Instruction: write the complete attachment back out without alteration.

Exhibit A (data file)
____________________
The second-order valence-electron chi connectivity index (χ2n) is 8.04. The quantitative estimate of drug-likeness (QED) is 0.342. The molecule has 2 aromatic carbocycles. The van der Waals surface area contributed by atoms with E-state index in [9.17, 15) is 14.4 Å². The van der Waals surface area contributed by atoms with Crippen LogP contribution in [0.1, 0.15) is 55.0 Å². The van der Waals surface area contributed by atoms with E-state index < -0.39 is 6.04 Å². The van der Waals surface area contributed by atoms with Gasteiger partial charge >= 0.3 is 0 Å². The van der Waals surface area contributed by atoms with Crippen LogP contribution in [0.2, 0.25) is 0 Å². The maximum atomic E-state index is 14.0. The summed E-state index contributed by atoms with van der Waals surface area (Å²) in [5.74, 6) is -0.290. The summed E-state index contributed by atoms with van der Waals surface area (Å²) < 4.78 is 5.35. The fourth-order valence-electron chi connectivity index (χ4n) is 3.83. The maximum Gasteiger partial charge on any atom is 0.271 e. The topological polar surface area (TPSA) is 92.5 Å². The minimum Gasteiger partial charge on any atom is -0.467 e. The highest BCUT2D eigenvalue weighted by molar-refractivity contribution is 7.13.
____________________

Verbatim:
The second-order valence-electron chi connectivity index (χ2n) is 8.04. The quantitative estimate of drug-likeness (QED) is 0.342. The molecule has 2 aromatic carbocycles. The van der Waals surface area contributed by atoms with E-state index in [9.17, 15) is 14.4 Å². The van der Waals surface area contributed by atoms with Crippen LogP contribution in [0.1, 0.15) is 55.0 Å². The van der Waals surface area contributed by atoms with E-state index < -0.39 is 6.04 Å². The van der Waals surface area contributed by atoms with Gasteiger partial charge >= 0.3 is 0 Å². The van der Waals surface area contributed by atoms with Crippen LogP contribution in [0.2, 0.25) is 0 Å². The maximum atomic E-state index is 14.0. The summed E-state index contributed by atoms with van der Waals surface area (Å²) in [5.74, 6) is -0.290. The summed E-state index contributed by atoms with van der Waals surface area (Å²) < 4.78 is 5.35. The fourth-order valence-electron chi connectivity index (χ4n) is 3.83. The maximum Gasteiger partial charge on any atom is 0.271 e. The topological polar surface area (TPSA) is 92.5 Å². The minimum Gasteiger partial charge on any atom is -0.467 e. The highest BCUT2D eigenvalue weighted by molar-refractivity contribution is 7.13.